A piece of market research by Edison says small-scale artisanal mining makes up 70-80% of coloured gemstone production. The fragmented market leaves few big companies to "champion and actively market coloured gemstones, as De Beers did for diamonds".
"The artisanal nature of the market also deters designers from using coloured gemstones in their ranges, fearing inconsistencies in supply common to small mines," Edison says.
"The significant proportion of mines operating in countries with higher levels of political risk - such as Myanmar - can also add to supply volatility."
Edison says the dominance of artisanal producers means there are numerous small specialist operations extracting coloured gemstones. "For example, in Israel Shefa Gems recently found a stone with unique properties that it calls the Carmel sapphire," it says.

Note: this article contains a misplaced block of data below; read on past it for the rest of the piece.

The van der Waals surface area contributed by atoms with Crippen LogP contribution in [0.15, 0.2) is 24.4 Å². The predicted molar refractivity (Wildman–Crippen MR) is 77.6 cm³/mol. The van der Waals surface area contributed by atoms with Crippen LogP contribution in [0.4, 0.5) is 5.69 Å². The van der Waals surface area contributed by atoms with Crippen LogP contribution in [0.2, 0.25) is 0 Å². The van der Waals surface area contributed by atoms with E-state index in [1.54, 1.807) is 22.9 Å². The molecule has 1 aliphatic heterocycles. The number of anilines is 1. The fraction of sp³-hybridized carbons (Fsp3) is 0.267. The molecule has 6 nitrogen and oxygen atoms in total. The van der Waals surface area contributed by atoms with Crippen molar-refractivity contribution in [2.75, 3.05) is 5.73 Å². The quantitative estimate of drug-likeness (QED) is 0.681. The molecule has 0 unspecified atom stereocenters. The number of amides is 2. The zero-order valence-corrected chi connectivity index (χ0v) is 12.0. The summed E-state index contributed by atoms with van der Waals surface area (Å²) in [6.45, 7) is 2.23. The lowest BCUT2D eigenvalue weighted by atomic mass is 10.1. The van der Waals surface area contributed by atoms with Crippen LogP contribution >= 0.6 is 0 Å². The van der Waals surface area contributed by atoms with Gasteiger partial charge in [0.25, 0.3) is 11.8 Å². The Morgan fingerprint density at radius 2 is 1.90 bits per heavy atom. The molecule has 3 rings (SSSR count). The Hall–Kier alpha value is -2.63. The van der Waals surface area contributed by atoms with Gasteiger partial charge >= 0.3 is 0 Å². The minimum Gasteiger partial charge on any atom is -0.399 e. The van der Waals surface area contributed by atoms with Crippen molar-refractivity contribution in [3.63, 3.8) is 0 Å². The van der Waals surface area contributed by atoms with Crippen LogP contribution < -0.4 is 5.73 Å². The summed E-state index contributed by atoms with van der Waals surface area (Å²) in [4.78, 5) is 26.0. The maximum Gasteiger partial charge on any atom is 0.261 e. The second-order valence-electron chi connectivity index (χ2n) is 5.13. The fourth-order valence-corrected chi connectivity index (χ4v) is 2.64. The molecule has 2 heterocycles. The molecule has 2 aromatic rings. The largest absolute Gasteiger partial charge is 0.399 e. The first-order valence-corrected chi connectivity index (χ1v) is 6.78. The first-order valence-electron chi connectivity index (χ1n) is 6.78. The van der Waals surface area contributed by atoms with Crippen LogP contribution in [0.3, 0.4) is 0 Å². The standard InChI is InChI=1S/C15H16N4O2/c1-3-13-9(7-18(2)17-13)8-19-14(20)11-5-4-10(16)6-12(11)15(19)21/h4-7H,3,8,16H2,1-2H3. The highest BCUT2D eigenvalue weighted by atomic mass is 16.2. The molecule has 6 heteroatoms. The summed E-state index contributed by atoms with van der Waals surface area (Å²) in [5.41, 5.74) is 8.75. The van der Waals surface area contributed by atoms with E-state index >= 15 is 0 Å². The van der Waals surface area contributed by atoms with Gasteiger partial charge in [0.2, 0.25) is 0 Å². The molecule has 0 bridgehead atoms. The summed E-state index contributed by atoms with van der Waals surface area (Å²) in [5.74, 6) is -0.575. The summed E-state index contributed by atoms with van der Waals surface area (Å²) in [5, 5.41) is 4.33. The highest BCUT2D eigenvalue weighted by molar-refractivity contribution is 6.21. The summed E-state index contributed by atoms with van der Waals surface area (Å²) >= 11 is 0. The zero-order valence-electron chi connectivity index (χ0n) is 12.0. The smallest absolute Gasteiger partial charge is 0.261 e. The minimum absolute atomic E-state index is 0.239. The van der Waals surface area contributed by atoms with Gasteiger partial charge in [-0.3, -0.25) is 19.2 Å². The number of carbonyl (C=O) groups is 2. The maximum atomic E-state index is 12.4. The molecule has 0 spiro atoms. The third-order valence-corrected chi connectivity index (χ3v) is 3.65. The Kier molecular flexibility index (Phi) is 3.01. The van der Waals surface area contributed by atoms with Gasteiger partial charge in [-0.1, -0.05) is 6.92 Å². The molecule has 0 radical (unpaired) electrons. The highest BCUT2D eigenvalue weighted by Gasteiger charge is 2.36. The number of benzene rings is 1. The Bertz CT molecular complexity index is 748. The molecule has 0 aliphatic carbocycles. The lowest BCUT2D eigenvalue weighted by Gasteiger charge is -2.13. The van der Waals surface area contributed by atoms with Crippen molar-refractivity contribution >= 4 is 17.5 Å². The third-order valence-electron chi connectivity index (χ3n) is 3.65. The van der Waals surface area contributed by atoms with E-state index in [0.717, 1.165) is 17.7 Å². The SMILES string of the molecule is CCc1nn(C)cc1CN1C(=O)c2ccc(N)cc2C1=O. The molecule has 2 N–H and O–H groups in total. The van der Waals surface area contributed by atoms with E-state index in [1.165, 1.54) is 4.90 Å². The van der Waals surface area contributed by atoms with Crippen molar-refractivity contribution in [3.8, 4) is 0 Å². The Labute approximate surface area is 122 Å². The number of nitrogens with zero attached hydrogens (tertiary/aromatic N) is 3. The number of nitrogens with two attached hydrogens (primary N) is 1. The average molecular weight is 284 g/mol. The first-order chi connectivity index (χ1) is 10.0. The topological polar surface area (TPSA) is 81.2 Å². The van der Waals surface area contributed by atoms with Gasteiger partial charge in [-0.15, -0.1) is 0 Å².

"That said, there are some notable players with strong and ethical track records in the market.
"Chief among them is Gemfields, which owns 75% of the world's largest emerald mine, Kagem, and 75% of Montepuez, the world's largest ruby mine.
"Fura Gems is also notable and set to break into the Australian sapphire market after it struck an option deal with Richland Resources for its Capricorn project in the country's north-west. This is in addition to its extensive ruby exploration project in Mozambique and its acquisition of the famous Coscuez mine in Colombia.
"After its acquisition of the Regius group and its six licences in February this year, Gemrock is also a significant player and is the second-largest ruby miner in Mozambique after Gemfields."
Edison says while De Beers' dominance of the diamond market has produced standardised procedures and the Kimberley Process that stops conflict diamonds from entering the supply chain, the coloured gemstone market "still lags" in this area.